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Opening doors for the disabled - 01/12/2008

Teacher in wheelchair in classroom full of students © EC

EU invites ideas on how to improve life for people with disabilities.

In the southern Spanish city of Linares some of the shops are missing doors, but it’s not because of the warm weather. It's because of residents like Coral Montilla Gonzalez, who needs a wheelchair to get around.

Going shopping downtown used to be a daunting task for her. That changed after the district was revamped to improve access for the disabled. Now kerbs have been lowered, wheelchair ramps added, and doors replaced with wide openings.

“I can go into a lot of places that were not accessible to me before,” she says. “I used to need help. Not anymore.”

The Linares initiative illustrates the importance of local government in the wider effort to bring disabled people into the mainstream. Such actions are drawing new interest as the EU – whose current disability action plan ends in 2010 – invites debate on what it should do in the future for people with disabilities.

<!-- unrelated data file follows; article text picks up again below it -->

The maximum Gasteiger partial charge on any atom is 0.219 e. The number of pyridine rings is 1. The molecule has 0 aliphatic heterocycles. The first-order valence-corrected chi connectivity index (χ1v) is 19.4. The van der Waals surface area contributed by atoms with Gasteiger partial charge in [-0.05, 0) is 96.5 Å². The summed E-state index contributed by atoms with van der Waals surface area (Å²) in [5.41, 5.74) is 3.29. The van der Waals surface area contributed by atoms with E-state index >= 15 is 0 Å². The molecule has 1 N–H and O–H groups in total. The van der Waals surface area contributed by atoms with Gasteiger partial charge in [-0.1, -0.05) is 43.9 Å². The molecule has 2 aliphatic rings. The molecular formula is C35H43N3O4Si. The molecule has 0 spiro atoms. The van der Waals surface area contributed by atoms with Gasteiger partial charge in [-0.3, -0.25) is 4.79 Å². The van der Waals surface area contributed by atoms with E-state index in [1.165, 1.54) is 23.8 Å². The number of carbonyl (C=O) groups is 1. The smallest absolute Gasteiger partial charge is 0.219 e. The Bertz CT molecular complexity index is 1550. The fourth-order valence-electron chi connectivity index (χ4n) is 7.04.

Local action is the theme of a conference being held by the commission on 1 and 2 December to mark the European Day of people with disabilities. Among other topics, participants discussed how to put EU funds to work at local level to improve life for the disabled.

More than 50 million Europeans – over 10% of the population – have a disability. For them, daily chores like going to the post office or doing the grocery shopping can be a big challenge. And although they are getting more help today than in the past, disabled people continue to face huge barriers – to employment, education and housing – that amount to discrimination.

The EU already has laws banning discrimination in the workplace. Earlier this year, the commission proposed legislation to ensure equal access in other areas. The law would apply to all people, not just the disabled.

Another legal instrument that will have a major impact on EU policy is the new UN convention on the rights of people with disabilities, which covers everything from justice and transport to health and information technology. The convention represents a significant change as it makes disability a human rights issue, not just a matter of social welfare.

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